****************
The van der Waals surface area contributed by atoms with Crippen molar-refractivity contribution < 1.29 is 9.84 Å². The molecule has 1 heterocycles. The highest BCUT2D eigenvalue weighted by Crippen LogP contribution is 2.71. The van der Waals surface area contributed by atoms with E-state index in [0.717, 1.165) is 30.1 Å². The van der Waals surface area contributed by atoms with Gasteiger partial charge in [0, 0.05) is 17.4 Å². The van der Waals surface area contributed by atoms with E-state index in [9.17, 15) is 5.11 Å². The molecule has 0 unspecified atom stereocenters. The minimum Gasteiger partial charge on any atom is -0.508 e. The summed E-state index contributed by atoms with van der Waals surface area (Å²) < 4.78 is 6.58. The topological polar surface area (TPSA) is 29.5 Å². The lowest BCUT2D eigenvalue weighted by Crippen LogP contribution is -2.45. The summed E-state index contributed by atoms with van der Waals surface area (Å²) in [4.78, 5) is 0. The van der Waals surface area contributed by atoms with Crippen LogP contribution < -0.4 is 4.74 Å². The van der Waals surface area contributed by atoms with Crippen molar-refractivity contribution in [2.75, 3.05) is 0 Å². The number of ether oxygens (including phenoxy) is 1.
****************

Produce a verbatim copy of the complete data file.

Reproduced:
The van der Waals surface area contributed by atoms with Crippen molar-refractivity contribution < 1.29 is 9.84 Å². The molecule has 1 heterocycles. The highest BCUT2D eigenvalue weighted by Crippen LogP contribution is 2.71. The van der Waals surface area contributed by atoms with E-state index in [0.717, 1.165) is 30.1 Å². The van der Waals surface area contributed by atoms with Gasteiger partial charge in [0, 0.05) is 17.4 Å². The van der Waals surface area contributed by atoms with E-state index in [9.17, 15) is 5.11 Å². The molecule has 0 unspecified atom stereocenters. The minimum Gasteiger partial charge on any atom is -0.508 e. The summed E-state index contributed by atoms with van der Waals surface area (Å²) < 4.78 is 6.58. The topological polar surface area (TPSA) is 29.5 Å². The lowest BCUT2D eigenvalue weighted by Crippen LogP contribution is -2.45. The summed E-state index contributed by atoms with van der Waals surface area (Å²) in [4.78, 5) is 0. The van der Waals surface area contributed by atoms with Crippen LogP contribution < -0.4 is 4.74 Å². The van der Waals surface area contributed by atoms with Crippen molar-refractivity contribution in [2.75, 3.05) is 0 Å². The number of ether oxygens (including phenoxy) is 1.